The majority of breeds used in this analysis were not associated with the candidate genes that were selected. A monogenic type of diabetes could still exist within these breeds, but as yet the causative gene has not yet been identified. Alternatively it could be that the canine version of the causative gene was insufficiently annotated at the time of study and thus not included in the present study. An example of the latter is glucokinase which would be a good candidate gene, once the canine GCK sequence (XM_846042.2) and its chromosomal location have been better resolved (CanFam 3.1, http://www.ncbi.nlm.nih.gov/gene/606490 webcite).

The limited number of associations with monogenic diabetes susceptibility genes could also indicate that canine diabetes is largely polygenic in most breeds and could also be subject to environmental influences. The finding of a small number of significant gene associations, and even some of the associations not retained following statistical correction, may indicate that these genes represent small risk contributions to a larger undiscovered polygenetic aetiology. This is further supported by the allele frequencies of the non-associated breeds in the study which are provided as additional information (Additional file 1: Table S1) and show that the associated alleles are often present in the other breeds but do not reach significance. In some breeds, the allele that is associated with diabetes in one breed is found at equal frequency in cases and controls of a different breed. For example, SNP rs23901704 showed an association to diabetes in the Samoyed (Table  2) with the minor allele (C) being found at a frequency of 0.11 in the cases only. This same allele (C) was found at similar frequencies for both controls and cases respectively in the Border collie (0.2 and 0.17), Labrador (0.17 vs. 0.22), Miniature schnauzer (0.36 vs. 0.34), Samoyed (0.15 vs. 0.17) Springer Spaniel (0.08 vs. 0.12), West Highland white terrier (0.16 vs. 0.18) and Yorkshire terrier (0.09 vs. 0.06). Similar trends are seen for the other associated SNPs in the different breeds.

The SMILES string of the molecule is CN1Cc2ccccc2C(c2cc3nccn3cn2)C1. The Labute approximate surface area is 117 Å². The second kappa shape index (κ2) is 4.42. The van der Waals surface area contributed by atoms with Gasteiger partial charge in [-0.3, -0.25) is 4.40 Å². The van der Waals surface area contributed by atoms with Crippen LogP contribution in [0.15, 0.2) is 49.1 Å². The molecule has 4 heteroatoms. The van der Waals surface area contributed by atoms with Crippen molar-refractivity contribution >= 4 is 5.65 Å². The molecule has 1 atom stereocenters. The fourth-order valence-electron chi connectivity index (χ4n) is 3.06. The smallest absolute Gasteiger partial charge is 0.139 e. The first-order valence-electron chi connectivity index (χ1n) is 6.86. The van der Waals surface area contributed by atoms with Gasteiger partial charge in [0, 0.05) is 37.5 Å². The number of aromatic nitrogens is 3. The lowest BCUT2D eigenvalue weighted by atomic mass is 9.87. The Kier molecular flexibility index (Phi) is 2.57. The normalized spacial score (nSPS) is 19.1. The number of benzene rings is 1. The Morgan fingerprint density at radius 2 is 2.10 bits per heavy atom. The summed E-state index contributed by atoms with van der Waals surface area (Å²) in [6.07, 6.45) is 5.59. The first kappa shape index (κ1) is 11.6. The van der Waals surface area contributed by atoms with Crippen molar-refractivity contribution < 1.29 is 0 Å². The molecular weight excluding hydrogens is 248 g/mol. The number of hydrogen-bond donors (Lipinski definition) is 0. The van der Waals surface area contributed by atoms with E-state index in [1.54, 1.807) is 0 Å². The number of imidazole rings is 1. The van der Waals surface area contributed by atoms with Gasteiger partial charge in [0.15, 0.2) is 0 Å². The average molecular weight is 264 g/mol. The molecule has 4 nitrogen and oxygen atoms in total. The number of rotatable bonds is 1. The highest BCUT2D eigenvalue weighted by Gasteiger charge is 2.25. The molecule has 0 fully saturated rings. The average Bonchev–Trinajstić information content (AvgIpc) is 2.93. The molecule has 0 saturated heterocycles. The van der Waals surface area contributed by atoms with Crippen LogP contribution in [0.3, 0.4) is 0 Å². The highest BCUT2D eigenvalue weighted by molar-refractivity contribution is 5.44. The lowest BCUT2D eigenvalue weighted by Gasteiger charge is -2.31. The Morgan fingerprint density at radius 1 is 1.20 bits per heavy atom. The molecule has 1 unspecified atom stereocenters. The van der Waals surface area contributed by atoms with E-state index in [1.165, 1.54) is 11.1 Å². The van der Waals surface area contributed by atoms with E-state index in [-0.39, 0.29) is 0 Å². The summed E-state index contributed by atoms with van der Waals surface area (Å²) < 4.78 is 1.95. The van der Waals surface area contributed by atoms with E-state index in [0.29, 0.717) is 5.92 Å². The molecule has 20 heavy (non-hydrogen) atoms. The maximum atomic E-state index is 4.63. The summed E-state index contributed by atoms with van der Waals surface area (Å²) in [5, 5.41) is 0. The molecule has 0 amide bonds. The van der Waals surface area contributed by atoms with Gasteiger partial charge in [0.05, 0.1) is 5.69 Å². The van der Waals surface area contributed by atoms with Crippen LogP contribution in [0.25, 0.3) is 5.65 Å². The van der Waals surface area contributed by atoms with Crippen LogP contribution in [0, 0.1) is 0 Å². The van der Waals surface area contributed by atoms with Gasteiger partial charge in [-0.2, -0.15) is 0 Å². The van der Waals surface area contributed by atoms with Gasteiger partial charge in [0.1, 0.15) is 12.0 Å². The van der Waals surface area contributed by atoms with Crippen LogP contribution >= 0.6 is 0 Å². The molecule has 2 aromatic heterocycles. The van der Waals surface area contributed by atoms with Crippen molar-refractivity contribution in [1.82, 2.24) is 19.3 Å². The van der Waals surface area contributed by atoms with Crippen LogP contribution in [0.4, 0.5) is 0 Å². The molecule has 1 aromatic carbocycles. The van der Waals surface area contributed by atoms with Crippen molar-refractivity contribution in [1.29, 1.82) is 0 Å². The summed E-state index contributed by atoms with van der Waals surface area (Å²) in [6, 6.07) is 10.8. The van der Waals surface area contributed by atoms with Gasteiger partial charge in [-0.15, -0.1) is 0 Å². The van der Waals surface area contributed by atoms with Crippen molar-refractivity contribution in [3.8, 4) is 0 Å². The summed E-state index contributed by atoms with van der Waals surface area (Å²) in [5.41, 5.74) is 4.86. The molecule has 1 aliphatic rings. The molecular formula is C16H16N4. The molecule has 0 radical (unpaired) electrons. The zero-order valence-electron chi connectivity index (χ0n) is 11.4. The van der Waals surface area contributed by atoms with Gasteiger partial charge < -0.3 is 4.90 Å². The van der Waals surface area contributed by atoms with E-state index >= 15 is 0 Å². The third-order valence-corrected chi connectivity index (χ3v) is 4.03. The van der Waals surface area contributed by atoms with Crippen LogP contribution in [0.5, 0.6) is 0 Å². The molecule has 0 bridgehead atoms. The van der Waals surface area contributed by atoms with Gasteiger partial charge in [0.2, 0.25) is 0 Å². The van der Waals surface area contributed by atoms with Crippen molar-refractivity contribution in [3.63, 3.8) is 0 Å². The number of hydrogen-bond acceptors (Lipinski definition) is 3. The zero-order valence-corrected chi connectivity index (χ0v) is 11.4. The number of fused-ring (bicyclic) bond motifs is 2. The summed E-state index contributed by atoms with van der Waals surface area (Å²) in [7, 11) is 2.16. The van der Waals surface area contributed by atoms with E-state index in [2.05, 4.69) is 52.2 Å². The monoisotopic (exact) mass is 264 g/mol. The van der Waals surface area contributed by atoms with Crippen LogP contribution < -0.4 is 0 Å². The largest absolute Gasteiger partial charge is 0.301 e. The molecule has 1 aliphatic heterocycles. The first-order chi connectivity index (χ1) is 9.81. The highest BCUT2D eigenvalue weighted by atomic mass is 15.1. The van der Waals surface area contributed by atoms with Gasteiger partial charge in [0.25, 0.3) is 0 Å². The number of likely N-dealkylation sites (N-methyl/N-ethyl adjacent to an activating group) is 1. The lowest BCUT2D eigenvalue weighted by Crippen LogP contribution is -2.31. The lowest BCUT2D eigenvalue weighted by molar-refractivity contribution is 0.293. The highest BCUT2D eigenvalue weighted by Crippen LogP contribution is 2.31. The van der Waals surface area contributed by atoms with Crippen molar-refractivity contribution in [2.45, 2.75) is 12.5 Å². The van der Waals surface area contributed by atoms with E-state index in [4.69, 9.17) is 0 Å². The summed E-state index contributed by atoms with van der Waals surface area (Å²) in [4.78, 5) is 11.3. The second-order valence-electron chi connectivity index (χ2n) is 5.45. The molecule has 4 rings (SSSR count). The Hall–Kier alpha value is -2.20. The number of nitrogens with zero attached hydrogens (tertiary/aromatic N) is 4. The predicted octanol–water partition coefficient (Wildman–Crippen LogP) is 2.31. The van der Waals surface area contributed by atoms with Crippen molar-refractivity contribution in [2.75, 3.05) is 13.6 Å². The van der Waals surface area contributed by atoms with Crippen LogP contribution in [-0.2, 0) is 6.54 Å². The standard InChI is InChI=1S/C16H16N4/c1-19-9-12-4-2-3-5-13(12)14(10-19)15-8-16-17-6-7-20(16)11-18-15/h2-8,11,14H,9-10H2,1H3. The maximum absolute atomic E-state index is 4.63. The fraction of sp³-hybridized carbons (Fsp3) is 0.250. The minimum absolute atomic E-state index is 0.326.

Additional file 1: Table S1. Minor allele frequencies for each breed. Table shows the minor allele, its frequency in controls and cases and the major allele for each marker in each breed. The number of controls and cases that were genotyped and passed QC is also shown.

Format: DOCX Size: 94KB Download fileOpen Data